Thursday, June 27
The folate-fluorescein combination binds to the surface of the tumor cell. Then the immune system recognizes fluorescein as a foreign invader and sends antibodies to attack it.
Infection-fighting blood cells act as a kill and cleanup crew, attacking the fluorescein, killing the cancer cell, and then eating it up.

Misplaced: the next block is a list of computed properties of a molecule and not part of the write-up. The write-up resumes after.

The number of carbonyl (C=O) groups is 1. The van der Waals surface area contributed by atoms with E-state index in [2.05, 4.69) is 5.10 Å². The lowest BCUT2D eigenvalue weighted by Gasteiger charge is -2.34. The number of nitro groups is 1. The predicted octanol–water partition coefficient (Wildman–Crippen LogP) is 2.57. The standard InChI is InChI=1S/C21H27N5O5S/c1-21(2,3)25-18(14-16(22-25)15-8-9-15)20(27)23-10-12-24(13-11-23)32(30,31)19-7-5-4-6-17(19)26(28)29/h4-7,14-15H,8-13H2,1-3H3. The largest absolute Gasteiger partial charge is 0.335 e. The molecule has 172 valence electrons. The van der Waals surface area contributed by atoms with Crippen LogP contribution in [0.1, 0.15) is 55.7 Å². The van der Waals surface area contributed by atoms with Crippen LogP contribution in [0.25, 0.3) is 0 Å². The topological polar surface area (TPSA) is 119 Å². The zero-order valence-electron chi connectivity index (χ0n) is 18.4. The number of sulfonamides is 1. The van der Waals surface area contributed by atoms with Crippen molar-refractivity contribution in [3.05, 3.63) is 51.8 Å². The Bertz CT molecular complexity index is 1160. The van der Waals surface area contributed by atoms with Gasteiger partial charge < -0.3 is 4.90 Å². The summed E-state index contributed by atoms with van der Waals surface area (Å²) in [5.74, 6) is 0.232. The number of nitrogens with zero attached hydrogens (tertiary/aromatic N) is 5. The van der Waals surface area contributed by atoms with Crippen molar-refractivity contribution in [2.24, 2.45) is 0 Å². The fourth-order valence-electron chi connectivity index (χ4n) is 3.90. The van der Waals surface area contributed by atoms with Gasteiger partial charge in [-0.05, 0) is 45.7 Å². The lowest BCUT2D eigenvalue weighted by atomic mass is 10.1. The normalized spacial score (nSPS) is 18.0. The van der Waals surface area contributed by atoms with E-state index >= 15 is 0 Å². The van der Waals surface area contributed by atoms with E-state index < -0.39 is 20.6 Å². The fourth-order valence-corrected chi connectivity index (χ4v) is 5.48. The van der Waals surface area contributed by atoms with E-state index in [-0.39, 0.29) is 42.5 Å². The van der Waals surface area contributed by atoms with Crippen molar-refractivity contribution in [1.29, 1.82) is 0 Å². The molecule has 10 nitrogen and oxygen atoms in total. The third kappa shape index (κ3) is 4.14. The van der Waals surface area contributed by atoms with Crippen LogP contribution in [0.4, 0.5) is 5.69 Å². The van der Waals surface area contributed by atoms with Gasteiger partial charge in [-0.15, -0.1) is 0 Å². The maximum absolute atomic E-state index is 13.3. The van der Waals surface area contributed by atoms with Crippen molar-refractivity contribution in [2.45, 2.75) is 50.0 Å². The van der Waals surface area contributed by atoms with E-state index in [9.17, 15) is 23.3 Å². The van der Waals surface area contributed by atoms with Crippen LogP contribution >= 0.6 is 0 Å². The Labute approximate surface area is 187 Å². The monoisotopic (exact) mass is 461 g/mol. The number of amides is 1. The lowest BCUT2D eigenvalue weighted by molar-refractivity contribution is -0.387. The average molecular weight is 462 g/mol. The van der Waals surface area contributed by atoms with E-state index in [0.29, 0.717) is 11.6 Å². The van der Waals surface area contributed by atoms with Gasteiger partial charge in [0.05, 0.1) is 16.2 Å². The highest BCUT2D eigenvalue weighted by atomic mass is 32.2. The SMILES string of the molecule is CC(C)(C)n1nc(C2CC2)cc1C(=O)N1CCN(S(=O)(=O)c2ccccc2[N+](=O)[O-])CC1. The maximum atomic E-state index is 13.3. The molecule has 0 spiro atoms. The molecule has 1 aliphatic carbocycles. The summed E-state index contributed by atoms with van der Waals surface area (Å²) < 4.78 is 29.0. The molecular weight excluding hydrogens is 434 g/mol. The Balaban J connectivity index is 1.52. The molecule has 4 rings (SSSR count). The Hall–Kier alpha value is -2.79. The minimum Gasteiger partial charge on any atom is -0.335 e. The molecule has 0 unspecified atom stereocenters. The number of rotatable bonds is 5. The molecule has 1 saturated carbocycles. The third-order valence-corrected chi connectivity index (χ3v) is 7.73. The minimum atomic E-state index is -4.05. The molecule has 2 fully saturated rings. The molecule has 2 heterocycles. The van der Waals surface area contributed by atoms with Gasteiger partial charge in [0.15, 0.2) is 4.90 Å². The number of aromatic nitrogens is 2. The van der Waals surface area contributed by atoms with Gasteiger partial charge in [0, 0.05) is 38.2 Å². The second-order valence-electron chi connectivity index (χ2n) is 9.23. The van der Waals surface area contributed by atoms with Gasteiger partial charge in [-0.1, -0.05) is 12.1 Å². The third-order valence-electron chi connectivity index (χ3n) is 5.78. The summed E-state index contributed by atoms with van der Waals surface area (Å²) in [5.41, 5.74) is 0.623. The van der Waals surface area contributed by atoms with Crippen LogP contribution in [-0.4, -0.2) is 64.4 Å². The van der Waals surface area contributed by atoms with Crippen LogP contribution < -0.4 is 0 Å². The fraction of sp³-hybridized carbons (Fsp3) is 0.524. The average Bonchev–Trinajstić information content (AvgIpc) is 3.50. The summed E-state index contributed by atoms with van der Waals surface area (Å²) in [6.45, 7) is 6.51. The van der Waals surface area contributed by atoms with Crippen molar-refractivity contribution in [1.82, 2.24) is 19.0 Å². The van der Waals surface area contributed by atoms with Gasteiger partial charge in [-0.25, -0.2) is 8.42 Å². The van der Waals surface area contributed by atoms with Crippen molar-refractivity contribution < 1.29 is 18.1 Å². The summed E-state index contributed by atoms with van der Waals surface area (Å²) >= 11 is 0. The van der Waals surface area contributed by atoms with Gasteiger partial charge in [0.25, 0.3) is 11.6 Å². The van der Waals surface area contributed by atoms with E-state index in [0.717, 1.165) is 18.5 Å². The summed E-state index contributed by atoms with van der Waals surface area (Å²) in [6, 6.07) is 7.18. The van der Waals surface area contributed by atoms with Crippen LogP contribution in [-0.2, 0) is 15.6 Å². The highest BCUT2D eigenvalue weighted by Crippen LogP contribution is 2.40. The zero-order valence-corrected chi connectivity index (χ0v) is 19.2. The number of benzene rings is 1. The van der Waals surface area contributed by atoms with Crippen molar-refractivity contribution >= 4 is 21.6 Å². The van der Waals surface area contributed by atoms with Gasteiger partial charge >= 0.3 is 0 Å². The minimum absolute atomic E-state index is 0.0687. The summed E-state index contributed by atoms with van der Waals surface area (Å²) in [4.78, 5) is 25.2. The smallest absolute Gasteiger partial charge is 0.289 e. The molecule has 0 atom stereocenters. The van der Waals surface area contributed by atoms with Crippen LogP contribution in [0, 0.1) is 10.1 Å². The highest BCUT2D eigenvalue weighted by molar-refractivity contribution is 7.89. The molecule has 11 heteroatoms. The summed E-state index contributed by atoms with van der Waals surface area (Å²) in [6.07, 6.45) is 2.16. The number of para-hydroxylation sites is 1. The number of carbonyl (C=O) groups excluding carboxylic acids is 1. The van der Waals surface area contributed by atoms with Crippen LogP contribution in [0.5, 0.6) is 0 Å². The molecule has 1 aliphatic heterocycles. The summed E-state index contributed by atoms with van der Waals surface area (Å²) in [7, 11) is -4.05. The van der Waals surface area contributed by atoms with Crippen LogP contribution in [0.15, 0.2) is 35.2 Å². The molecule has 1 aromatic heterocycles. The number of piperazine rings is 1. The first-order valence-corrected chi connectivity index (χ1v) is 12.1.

If the Food and Drug Administration allows the animal study results to proceed to human clinical trials, medical science may have found a discovery for which cancer researchers and patients have long been waiting.